Lifestyle Personal Lines the March 2022 issue

Amy Steadman, Chief People Officer, Newfront

“I would accelerate the trajectory toward getting more diversity and women in the higher echelons of the industry.”
By Chris Hann Posted on February 28, 2022
Q
I’m pretty sure you are the first chief people officer I have ever interviewed. Is that a newfangled way of saying human resources director?
A
It is. I don’t know how newfangled it is. Perhaps it represents a view of the role as key to businesses where people are the greatest asset.

Favorite California beach: Portuguese Bend

Favorite actress: “No one in particular, but I do love the female Marvel heroes.”

Favorite musician: “I grew up loving The Police and then, as I ‘matured,’ loving Sting.”

Favorite book or author: The Splendid and the Vile, by Erik Larson

Favorite Palo Alto restaurant: Evvia Estiatorio

Favorite dish at Evvia Estiatorio: Souvlaki

Q
So tell me about that. How might a chief people officer differ from what was traditionally called the human resources person?
A
We think of ourselves as being responsible for making Newfront a great place to work. It’s really about engagement and the entire employee experience as key to business success.
Q
You’re obviously doing something right. I saw your company on some lists of Best Companies To Work For in the Bay Area. What makes Newfront a good company to work for?
A
We just learned last week that Newfront has been ranked on the Glassdoor Best Places To Work list, which is really exciting. To answer your question, I think it’s that leadership is dedicated to the culture at its core.
Q
Tell me what distinguishes Newfront’s culture.
A
We are focused on being a company where people can do the best work of their lives. Providing the support and investment in their development is key.
Q
You told me earlier that, while growing up in Southern California, and this is a quote, “beachgoing was my childhood.”
A
Growing up, we were beachgoers. You know, it was Saturday morning, so we packed everything up in the Gran Torino and hauled it down to the beach. And that’s where we spent our days.
Q
I think “Gran Torino” were the two key words in that answer. You said you cried when Ruth Bader Ginsburg died because you’re passionate “about elevating women’s place in the world.” How does that passion manifest itself at Newfront?
A
For one, I am the executive sponsor of our women’s ERG (Employee Resource Group). I am committed to ensuring that women have influence in our organization.
Q
What’s something your co-workers would be surprised to learn about you?
A
Well, I really like to swear. They just don’t hear me do it. But they know that I would confess that a good expletive, well-timed, is very satisfying.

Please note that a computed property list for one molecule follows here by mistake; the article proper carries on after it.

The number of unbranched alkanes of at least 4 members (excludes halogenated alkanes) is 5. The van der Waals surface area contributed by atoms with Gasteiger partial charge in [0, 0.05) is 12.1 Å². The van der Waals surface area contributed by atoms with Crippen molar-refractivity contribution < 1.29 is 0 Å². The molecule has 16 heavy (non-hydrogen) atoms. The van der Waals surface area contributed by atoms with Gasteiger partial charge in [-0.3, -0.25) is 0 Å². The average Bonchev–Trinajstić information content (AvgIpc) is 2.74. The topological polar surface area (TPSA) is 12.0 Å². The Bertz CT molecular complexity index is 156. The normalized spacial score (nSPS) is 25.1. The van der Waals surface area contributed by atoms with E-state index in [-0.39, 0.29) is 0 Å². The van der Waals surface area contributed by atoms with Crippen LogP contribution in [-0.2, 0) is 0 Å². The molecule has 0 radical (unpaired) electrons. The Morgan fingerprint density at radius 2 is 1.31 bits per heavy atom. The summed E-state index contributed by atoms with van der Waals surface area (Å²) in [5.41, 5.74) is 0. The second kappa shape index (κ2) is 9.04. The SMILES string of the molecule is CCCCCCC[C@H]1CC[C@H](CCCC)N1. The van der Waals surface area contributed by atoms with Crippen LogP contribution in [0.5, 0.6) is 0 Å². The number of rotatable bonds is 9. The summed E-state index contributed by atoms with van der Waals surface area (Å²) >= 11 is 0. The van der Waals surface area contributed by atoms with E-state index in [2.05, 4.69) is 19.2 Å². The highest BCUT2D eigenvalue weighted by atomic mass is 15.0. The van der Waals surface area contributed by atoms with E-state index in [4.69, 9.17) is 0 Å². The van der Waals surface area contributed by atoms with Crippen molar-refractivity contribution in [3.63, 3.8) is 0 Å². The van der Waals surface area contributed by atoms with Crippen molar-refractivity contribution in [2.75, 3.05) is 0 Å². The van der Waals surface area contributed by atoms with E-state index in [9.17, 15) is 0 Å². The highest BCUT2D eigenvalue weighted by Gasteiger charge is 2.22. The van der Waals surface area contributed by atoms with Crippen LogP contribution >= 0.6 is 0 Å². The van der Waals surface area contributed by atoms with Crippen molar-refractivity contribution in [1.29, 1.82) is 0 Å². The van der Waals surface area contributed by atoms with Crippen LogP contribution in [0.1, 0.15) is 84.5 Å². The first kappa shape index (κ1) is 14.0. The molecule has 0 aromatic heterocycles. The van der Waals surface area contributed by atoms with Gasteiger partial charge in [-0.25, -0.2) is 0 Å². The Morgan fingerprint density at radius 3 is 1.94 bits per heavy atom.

Q
What’s your favorite part of your job?
A
It’s when a member of my team says, “I have this great idea we should do, and I can say, “Let’s do that.” And it’s a huge success. I love seeing people blossom in that way.
Q
Is there is there a female business leader, in any industry, whom you most admire?
A
Who really popped into my head was Carol Dweck. She’s a professor at Stanford who wrote Mindset: The New Psychology of Success. Her theory is you can either have a fixed mindset or a learning mindset and that having a learning mindset means you are not limited by a finite intellect. I read it in the context of parenting, but it’s so relevant to business.
Q
Did it make you a better businessperson?
A
Yes, if you think you can learn and change and you’re always open, it makes all the difference.
Q
How about a better parent?
A
Definitely. Parenting is a learn-as-you-grow endeavor. When you take on any challenge with that in mind, then it gives you a little bit of grace.
Q
What three words would your co-workers use to describe your management style?
A
Empathetic, encouraging and supportive.
Q
If you could change one thing about the industry, what would it be?
A
I would accelerate the trajectory toward getting more diversity and women in the higher echelons of the industry.
Q
Last question: What gives you your leader’s edge?
A
I’m going to go back to that learning mindset that I mentioned—not just listening to hear but listening to learn. I think taking it to that level makes me a better leader. Elevating others is probably equally, if not more, important.
Chris Hann Associate Editor Read More

More in Lifestyle

Renée Zellweger
Lifestyle Renée Zellweger
Murder for insurance became this woman’s way of real life.
Lifestyle Discovering Darwin’s Garden
A review of The Ghost in the Garden: In Search of Darwin’s Lost Garden
Wanderlust: Antarctica  
Lifestyle Wanderlust: Antarctica  
The world’s last great wilderness is within reach.